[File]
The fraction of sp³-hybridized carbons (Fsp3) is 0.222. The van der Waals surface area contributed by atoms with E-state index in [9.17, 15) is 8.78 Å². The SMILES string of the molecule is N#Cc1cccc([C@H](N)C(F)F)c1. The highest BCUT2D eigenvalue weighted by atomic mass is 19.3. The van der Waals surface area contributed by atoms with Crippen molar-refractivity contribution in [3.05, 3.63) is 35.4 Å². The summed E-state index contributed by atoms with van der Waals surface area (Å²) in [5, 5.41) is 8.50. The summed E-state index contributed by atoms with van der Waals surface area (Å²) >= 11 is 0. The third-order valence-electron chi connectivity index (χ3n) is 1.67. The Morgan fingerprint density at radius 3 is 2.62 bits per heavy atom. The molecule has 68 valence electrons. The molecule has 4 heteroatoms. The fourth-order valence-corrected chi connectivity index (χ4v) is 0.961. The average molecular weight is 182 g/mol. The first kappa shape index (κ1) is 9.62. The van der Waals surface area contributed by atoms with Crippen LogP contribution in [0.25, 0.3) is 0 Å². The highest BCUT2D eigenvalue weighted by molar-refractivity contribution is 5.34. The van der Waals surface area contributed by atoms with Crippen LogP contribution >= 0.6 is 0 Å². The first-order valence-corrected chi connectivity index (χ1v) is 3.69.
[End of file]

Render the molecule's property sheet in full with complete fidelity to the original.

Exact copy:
The fraction of sp³-hybridized carbons (Fsp3) is 0.222. The van der Waals surface area contributed by atoms with E-state index in [9.17, 15) is 8.78 Å². The SMILES string of the molecule is N#Cc1cccc([C@H](N)C(F)F)c1. The highest BCUT2D eigenvalue weighted by atomic mass is 19.3. The van der Waals surface area contributed by atoms with Crippen molar-refractivity contribution in [3.05, 3.63) is 35.4 Å². The summed E-state index contributed by atoms with van der Waals surface area (Å²) in [5, 5.41) is 8.50. The summed E-state index contributed by atoms with van der Waals surface area (Å²) >= 11 is 0. The third-order valence-electron chi connectivity index (χ3n) is 1.67. The Morgan fingerprint density at radius 3 is 2.62 bits per heavy atom. The molecule has 68 valence electrons. The molecule has 4 heteroatoms. The fourth-order valence-corrected chi connectivity index (χ4v) is 0.961. The average molecular weight is 182 g/mol. The first kappa shape index (κ1) is 9.62. The van der Waals surface area contributed by atoms with Crippen LogP contribution in [0.25, 0.3) is 0 Å². The highest BCUT2D eigenvalue weighted by molar-refractivity contribution is 5.34. The van der Waals surface area contributed by atoms with Crippen LogP contribution >= 0.6 is 0 Å². The first-order valence-corrected chi connectivity index (χ1v) is 3.69.